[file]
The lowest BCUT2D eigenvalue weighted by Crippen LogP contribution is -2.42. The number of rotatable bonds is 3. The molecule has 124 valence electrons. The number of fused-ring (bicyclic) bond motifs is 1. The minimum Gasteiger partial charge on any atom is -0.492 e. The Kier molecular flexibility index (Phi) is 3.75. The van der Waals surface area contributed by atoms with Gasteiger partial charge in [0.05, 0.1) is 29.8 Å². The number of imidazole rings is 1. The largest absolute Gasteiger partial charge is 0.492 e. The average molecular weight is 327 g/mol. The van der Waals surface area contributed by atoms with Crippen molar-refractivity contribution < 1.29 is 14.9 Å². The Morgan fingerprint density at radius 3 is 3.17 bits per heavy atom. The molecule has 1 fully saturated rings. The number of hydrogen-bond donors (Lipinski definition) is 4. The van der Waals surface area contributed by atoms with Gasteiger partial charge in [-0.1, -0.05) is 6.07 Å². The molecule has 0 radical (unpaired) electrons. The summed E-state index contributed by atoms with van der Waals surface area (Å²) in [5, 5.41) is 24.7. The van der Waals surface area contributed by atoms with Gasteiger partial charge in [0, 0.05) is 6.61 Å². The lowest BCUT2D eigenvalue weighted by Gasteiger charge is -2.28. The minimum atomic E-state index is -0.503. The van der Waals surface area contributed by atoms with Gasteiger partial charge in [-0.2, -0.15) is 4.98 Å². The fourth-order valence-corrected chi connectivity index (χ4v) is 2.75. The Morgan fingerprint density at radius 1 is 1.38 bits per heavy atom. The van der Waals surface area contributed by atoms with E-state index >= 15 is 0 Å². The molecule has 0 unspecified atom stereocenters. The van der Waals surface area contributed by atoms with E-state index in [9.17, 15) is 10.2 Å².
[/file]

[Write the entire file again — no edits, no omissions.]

The lowest BCUT2D eigenvalue weighted by Crippen LogP contribution is -2.42. The number of rotatable bonds is 3. The molecule has 124 valence electrons. The number of fused-ring (bicyclic) bond motifs is 1. The minimum Gasteiger partial charge on any atom is -0.492 e. The Kier molecular flexibility index (Phi) is 3.75. The van der Waals surface area contributed by atoms with Gasteiger partial charge in [0.05, 0.1) is 29.8 Å². The number of imidazole rings is 1. The largest absolute Gasteiger partial charge is 0.492 e. The average molecular weight is 327 g/mol. The van der Waals surface area contributed by atoms with Crippen molar-refractivity contribution < 1.29 is 14.9 Å². The Morgan fingerprint density at radius 3 is 3.17 bits per heavy atom. The molecule has 1 fully saturated rings. The number of hydrogen-bond donors (Lipinski definition) is 4. The van der Waals surface area contributed by atoms with Gasteiger partial charge in [-0.1, -0.05) is 6.07 Å². The molecule has 0 radical (unpaired) electrons. The summed E-state index contributed by atoms with van der Waals surface area (Å²) in [5, 5.41) is 24.7. The van der Waals surface area contributed by atoms with Gasteiger partial charge in [0, 0.05) is 6.61 Å². The lowest BCUT2D eigenvalue weighted by Gasteiger charge is -2.28. The minimum atomic E-state index is -0.503. The van der Waals surface area contributed by atoms with Gasteiger partial charge in [-0.2, -0.15) is 4.98 Å². The fourth-order valence-corrected chi connectivity index (χ4v) is 2.75. The Morgan fingerprint density at radius 1 is 1.38 bits per heavy atom. The van der Waals surface area contributed by atoms with E-state index >= 15 is 0 Å². The molecule has 0 unspecified atom stereocenters. The van der Waals surface area contributed by atoms with E-state index in [9.17, 15) is 10.2 Å².